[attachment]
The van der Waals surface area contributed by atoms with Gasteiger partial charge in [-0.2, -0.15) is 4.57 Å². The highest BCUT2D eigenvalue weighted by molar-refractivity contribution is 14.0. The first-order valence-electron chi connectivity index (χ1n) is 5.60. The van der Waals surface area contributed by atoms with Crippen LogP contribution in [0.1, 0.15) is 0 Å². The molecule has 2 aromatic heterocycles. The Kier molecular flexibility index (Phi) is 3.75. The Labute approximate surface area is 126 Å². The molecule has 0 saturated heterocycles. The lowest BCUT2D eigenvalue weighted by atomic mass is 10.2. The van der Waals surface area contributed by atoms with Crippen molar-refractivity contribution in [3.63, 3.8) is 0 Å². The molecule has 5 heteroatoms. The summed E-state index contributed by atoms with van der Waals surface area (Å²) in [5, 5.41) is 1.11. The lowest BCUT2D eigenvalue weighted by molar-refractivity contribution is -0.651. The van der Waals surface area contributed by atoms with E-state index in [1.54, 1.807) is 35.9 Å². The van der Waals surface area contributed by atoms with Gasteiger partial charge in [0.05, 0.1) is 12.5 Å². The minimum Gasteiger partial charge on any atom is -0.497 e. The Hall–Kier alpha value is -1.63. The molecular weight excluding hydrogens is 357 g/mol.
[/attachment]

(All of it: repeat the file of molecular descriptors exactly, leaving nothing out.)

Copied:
The van der Waals surface area contributed by atoms with Gasteiger partial charge in [-0.2, -0.15) is 4.57 Å². The highest BCUT2D eigenvalue weighted by molar-refractivity contribution is 14.0. The first-order valence-electron chi connectivity index (χ1n) is 5.60. The van der Waals surface area contributed by atoms with Crippen LogP contribution in [0.1, 0.15) is 0 Å². The molecule has 2 aromatic heterocycles. The Kier molecular flexibility index (Phi) is 3.75. The Labute approximate surface area is 126 Å². The molecule has 0 saturated heterocycles. The lowest BCUT2D eigenvalue weighted by atomic mass is 10.2. The van der Waals surface area contributed by atoms with Crippen molar-refractivity contribution in [3.63, 3.8) is 0 Å². The molecule has 5 heteroatoms. The summed E-state index contributed by atoms with van der Waals surface area (Å²) in [5, 5.41) is 1.11. The lowest BCUT2D eigenvalue weighted by molar-refractivity contribution is -0.651. The van der Waals surface area contributed by atoms with E-state index in [1.54, 1.807) is 35.9 Å². The van der Waals surface area contributed by atoms with Gasteiger partial charge in [0.05, 0.1) is 12.5 Å². The minimum Gasteiger partial charge on any atom is -0.497 e. The Hall–Kier alpha value is -1.63. The molecular weight excluding hydrogens is 357 g/mol.